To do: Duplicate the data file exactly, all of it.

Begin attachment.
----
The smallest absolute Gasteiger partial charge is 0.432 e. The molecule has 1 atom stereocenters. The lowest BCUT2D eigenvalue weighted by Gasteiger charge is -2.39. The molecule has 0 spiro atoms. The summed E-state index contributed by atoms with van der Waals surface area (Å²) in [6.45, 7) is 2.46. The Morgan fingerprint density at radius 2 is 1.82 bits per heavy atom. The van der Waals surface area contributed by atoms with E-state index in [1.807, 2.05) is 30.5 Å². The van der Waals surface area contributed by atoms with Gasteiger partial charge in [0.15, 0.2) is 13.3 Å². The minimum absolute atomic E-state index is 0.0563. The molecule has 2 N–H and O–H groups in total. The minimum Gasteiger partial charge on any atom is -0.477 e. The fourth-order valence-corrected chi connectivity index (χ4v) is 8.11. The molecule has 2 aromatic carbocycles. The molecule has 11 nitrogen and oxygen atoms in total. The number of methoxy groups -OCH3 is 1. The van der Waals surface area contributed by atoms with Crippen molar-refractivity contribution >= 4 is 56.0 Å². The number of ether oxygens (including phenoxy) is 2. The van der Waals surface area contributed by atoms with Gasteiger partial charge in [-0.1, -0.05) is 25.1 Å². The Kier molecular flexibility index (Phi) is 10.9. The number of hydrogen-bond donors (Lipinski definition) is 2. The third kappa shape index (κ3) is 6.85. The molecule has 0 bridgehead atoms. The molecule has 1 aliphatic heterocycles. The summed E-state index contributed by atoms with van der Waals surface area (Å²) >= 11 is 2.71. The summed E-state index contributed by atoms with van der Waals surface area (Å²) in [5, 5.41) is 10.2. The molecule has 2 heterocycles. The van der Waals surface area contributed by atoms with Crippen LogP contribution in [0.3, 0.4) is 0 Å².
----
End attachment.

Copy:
The smallest absolute Gasteiger partial charge is 0.432 e. The molecule has 1 atom stereocenters. The lowest BCUT2D eigenvalue weighted by Gasteiger charge is -2.39. The molecule has 0 spiro atoms. The summed E-state index contributed by atoms with van der Waals surface area (Å²) in [6.45, 7) is 2.46. The Morgan fingerprint density at radius 2 is 1.82 bits per heavy atom. The van der Waals surface area contributed by atoms with E-state index in [1.807, 2.05) is 30.5 Å². The van der Waals surface area contributed by atoms with Gasteiger partial charge in [0.15, 0.2) is 13.3 Å². The minimum absolute atomic E-state index is 0.0563. The molecule has 2 N–H and O–H groups in total. The minimum Gasteiger partial charge on any atom is -0.477 e. The fourth-order valence-corrected chi connectivity index (χ4v) is 8.11. The molecule has 2 aromatic carbocycles. The molecule has 11 nitrogen and oxygen atoms in total. The number of methoxy groups -OCH3 is 1. The van der Waals surface area contributed by atoms with Crippen molar-refractivity contribution >= 4 is 56.0 Å². The number of ether oxygens (including phenoxy) is 2. The van der Waals surface area contributed by atoms with Gasteiger partial charge in [-0.1, -0.05) is 25.1 Å². The Kier molecular flexibility index (Phi) is 10.9. The number of hydrogen-bond donors (Lipinski definition) is 2. The third kappa shape index (κ3) is 6.85. The molecule has 0 bridgehead atoms. The molecule has 1 aliphatic heterocycles. The summed E-state index contributed by atoms with van der Waals surface area (Å²) >= 11 is 2.71. The summed E-state index contributed by atoms with van der Waals surface area (Å²) in [5, 5.41) is 10.2. The molecule has 2 heterocycles. The van der Waals surface area contributed by atoms with Crippen LogP contribution in [0.3, 0.4) is 0 Å².